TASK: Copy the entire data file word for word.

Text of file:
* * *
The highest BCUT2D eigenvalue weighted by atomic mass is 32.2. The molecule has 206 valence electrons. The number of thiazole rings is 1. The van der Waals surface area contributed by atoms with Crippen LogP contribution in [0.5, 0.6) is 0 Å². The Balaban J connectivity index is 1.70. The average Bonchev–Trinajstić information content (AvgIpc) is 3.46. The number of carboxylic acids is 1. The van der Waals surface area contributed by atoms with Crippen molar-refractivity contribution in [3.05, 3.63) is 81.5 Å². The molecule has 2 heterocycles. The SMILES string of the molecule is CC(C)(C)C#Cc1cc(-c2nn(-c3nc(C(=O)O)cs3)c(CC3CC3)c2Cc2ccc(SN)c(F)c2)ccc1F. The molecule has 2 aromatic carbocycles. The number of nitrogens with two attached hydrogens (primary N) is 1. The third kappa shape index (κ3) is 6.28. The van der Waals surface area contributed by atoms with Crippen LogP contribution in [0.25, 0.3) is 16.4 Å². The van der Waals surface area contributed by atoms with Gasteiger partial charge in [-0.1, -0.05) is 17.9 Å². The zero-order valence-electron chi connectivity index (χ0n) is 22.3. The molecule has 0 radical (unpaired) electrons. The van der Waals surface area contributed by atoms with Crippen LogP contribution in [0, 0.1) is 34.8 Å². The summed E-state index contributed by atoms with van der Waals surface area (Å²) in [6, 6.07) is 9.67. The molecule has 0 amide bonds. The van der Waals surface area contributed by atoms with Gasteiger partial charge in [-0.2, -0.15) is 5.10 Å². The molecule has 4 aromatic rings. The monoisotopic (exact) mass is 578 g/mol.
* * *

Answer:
The highest BCUT2D eigenvalue weighted by atomic mass is 32.2. The molecule has 206 valence electrons. The number of thiazole rings is 1. The van der Waals surface area contributed by atoms with Crippen LogP contribution in [0.5, 0.6) is 0 Å². The Balaban J connectivity index is 1.70. The average Bonchev–Trinajstić information content (AvgIpc) is 3.46. The number of carboxylic acids is 1. The van der Waals surface area contributed by atoms with Crippen molar-refractivity contribution in [3.05, 3.63) is 81.5 Å². The molecule has 2 heterocycles. The SMILES string of the molecule is CC(C)(C)C#Cc1cc(-c2nn(-c3nc(C(=O)O)cs3)c(CC3CC3)c2Cc2ccc(SN)c(F)c2)ccc1F. The molecule has 2 aromatic carbocycles. The number of nitrogens with two attached hydrogens (primary N) is 1. The third kappa shape index (κ3) is 6.28. The van der Waals surface area contributed by atoms with Crippen LogP contribution in [0.25, 0.3) is 16.4 Å². The van der Waals surface area contributed by atoms with Gasteiger partial charge in [-0.1, -0.05) is 17.9 Å². The zero-order valence-electron chi connectivity index (χ0n) is 22.3. The molecule has 0 radical (unpaired) electrons. The van der Waals surface area contributed by atoms with Crippen LogP contribution in [0, 0.1) is 34.8 Å². The summed E-state index contributed by atoms with van der Waals surface area (Å²) in [6, 6.07) is 9.67. The molecule has 0 amide bonds. The van der Waals surface area contributed by atoms with Gasteiger partial charge in [-0.2, -0.15) is 5.10 Å². The molecule has 4 aromatic rings. The monoisotopic (exact) mass is 578 g/mol.